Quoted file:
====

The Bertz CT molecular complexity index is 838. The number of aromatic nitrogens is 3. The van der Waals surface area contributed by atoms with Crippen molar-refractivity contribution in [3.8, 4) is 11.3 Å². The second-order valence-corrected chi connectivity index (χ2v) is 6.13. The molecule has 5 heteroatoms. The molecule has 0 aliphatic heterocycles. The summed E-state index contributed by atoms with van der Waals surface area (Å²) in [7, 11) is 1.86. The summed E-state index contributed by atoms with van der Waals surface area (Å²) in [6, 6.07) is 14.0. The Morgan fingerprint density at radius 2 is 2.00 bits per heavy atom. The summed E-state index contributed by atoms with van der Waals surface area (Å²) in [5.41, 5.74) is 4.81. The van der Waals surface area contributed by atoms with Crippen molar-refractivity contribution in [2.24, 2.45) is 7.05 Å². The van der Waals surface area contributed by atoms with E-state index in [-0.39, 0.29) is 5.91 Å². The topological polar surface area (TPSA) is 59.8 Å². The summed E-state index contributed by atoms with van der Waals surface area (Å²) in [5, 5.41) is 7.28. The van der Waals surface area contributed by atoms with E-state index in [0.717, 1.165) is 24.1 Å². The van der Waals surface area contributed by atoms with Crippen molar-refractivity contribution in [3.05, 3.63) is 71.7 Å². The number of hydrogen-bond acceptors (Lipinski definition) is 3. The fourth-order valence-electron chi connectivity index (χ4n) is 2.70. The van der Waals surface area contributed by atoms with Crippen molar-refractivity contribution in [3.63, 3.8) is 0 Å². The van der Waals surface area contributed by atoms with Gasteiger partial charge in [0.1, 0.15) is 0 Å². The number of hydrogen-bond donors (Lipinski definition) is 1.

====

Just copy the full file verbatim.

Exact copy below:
The Bertz CT molecular complexity index is 838. The number of aromatic nitrogens is 3. The van der Waals surface area contributed by atoms with Crippen molar-refractivity contribution in [3.8, 4) is 11.3 Å². The second-order valence-corrected chi connectivity index (χ2v) is 6.13. The molecule has 5 heteroatoms. The molecule has 0 aliphatic heterocycles. The summed E-state index contributed by atoms with van der Waals surface area (Å²) in [7, 11) is 1.86. The summed E-state index contributed by atoms with van der Waals surface area (Å²) in [6, 6.07) is 14.0. The Morgan fingerprint density at radius 2 is 2.00 bits per heavy atom. The summed E-state index contributed by atoms with van der Waals surface area (Å²) in [5.41, 5.74) is 4.81. The van der Waals surface area contributed by atoms with Crippen molar-refractivity contribution in [2.24, 2.45) is 7.05 Å². The van der Waals surface area contributed by atoms with E-state index in [-0.39, 0.29) is 5.91 Å². The topological polar surface area (TPSA) is 59.8 Å². The summed E-state index contributed by atoms with van der Waals surface area (Å²) in [5, 5.41) is 7.28. The van der Waals surface area contributed by atoms with E-state index in [0.717, 1.165) is 24.1 Å². The van der Waals surface area contributed by atoms with Crippen molar-refractivity contribution in [3.05, 3.63) is 71.7 Å². The number of hydrogen-bond acceptors (Lipinski definition) is 3. The fourth-order valence-electron chi connectivity index (χ4n) is 2.70. The van der Waals surface area contributed by atoms with Crippen molar-refractivity contribution in [3.63, 3.8) is 0 Å². The van der Waals surface area contributed by atoms with Gasteiger partial charge in [0.1, 0.15) is 0 Å². The number of hydrogen-bond donors (Lipinski definition) is 1.